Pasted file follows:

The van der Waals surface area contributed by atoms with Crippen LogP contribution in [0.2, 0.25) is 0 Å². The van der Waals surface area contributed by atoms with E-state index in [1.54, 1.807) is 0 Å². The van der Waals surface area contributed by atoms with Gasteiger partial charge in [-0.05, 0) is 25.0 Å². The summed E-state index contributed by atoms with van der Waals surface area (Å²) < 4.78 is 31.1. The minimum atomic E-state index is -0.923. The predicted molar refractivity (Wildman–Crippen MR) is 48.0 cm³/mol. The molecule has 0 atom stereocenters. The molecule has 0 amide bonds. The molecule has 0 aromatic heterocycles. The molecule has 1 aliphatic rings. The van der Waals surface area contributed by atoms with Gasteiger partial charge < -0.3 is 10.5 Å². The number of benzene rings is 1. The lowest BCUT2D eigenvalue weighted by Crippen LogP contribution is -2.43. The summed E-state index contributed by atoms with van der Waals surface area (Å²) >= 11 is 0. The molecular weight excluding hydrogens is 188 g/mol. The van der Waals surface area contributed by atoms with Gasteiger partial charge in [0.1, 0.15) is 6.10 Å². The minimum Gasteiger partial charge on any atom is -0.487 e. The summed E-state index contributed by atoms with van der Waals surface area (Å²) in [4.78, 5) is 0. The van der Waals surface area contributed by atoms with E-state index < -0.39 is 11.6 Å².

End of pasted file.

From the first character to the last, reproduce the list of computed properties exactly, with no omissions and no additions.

The van der Waals surface area contributed by atoms with Crippen LogP contribution in [0.2, 0.25) is 0 Å². The van der Waals surface area contributed by atoms with E-state index in [1.54, 1.807) is 0 Å². The van der Waals surface area contributed by atoms with Gasteiger partial charge in [-0.05, 0) is 25.0 Å². The summed E-state index contributed by atoms with van der Waals surface area (Å²) < 4.78 is 31.1. The minimum atomic E-state index is -0.923. The predicted molar refractivity (Wildman–Crippen MR) is 48.0 cm³/mol. The molecule has 0 atom stereocenters. The molecule has 0 amide bonds. The molecule has 0 aromatic heterocycles. The molecule has 1 aliphatic rings. The van der Waals surface area contributed by atoms with Gasteiger partial charge < -0.3 is 10.5 Å². The number of benzene rings is 1. The lowest BCUT2D eigenvalue weighted by Crippen LogP contribution is -2.43. The summed E-state index contributed by atoms with van der Waals surface area (Å²) >= 11 is 0. The molecular weight excluding hydrogens is 188 g/mol. The van der Waals surface area contributed by atoms with Gasteiger partial charge in [0.1, 0.15) is 6.10 Å². The minimum Gasteiger partial charge on any atom is -0.487 e. The summed E-state index contributed by atoms with van der Waals surface area (Å²) in [4.78, 5) is 0. The van der Waals surface area contributed by atoms with E-state index < -0.39 is 11.6 Å².